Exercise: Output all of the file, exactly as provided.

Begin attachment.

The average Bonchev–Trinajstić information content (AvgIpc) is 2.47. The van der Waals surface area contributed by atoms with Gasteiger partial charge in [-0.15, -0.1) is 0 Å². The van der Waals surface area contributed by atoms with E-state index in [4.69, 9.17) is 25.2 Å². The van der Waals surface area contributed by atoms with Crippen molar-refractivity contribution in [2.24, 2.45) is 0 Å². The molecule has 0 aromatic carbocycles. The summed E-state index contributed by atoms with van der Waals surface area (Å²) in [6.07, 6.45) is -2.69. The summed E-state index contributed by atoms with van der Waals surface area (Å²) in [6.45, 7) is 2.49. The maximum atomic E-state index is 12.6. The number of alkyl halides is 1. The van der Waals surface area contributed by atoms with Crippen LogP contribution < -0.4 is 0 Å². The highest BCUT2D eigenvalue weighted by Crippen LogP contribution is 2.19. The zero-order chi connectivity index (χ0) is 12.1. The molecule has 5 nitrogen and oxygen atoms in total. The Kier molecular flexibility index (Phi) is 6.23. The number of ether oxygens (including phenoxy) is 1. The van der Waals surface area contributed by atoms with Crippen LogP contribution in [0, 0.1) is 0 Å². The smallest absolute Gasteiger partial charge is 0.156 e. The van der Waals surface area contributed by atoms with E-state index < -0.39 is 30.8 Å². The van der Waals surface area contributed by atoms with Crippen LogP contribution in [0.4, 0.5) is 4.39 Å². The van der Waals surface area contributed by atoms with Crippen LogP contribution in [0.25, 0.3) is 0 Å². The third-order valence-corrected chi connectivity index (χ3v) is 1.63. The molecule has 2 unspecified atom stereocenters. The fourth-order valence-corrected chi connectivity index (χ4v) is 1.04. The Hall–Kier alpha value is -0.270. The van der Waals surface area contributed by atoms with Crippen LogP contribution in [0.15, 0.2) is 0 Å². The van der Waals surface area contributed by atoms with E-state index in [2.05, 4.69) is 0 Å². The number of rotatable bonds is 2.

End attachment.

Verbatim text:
The average Bonchev–Trinajstić information content (AvgIpc) is 2.47. The van der Waals surface area contributed by atoms with Gasteiger partial charge in [-0.15, -0.1) is 0 Å². The van der Waals surface area contributed by atoms with E-state index in [4.69, 9.17) is 25.2 Å². The van der Waals surface area contributed by atoms with Crippen molar-refractivity contribution in [2.24, 2.45) is 0 Å². The molecule has 0 aromatic carbocycles. The summed E-state index contributed by atoms with van der Waals surface area (Å²) in [6.07, 6.45) is -2.69. The summed E-state index contributed by atoms with van der Waals surface area (Å²) in [6.45, 7) is 2.49. The maximum atomic E-state index is 12.6. The number of alkyl halides is 1. The van der Waals surface area contributed by atoms with Crippen LogP contribution < -0.4 is 0 Å². The highest BCUT2D eigenvalue weighted by Crippen LogP contribution is 2.19. The zero-order chi connectivity index (χ0) is 12.1. The molecule has 5 nitrogen and oxygen atoms in total. The Kier molecular flexibility index (Phi) is 6.23. The number of ether oxygens (including phenoxy) is 1. The van der Waals surface area contributed by atoms with Crippen LogP contribution in [0, 0.1) is 0 Å². The smallest absolute Gasteiger partial charge is 0.156 e. The van der Waals surface area contributed by atoms with E-state index < -0.39 is 30.8 Å². The van der Waals surface area contributed by atoms with Crippen LogP contribution in [0.4, 0.5) is 4.39 Å². The van der Waals surface area contributed by atoms with Crippen LogP contribution in [0.25, 0.3) is 0 Å². The third-order valence-corrected chi connectivity index (χ3v) is 1.63. The molecule has 2 unspecified atom stereocenters. The fourth-order valence-corrected chi connectivity index (χ4v) is 1.04. The Hall–Kier alpha value is -0.270. The van der Waals surface area contributed by atoms with Crippen LogP contribution in [0.15, 0.2) is 0 Å². The van der Waals surface area contributed by atoms with E-state index in [2.05, 4.69) is 0 Å². The number of rotatable bonds is 2.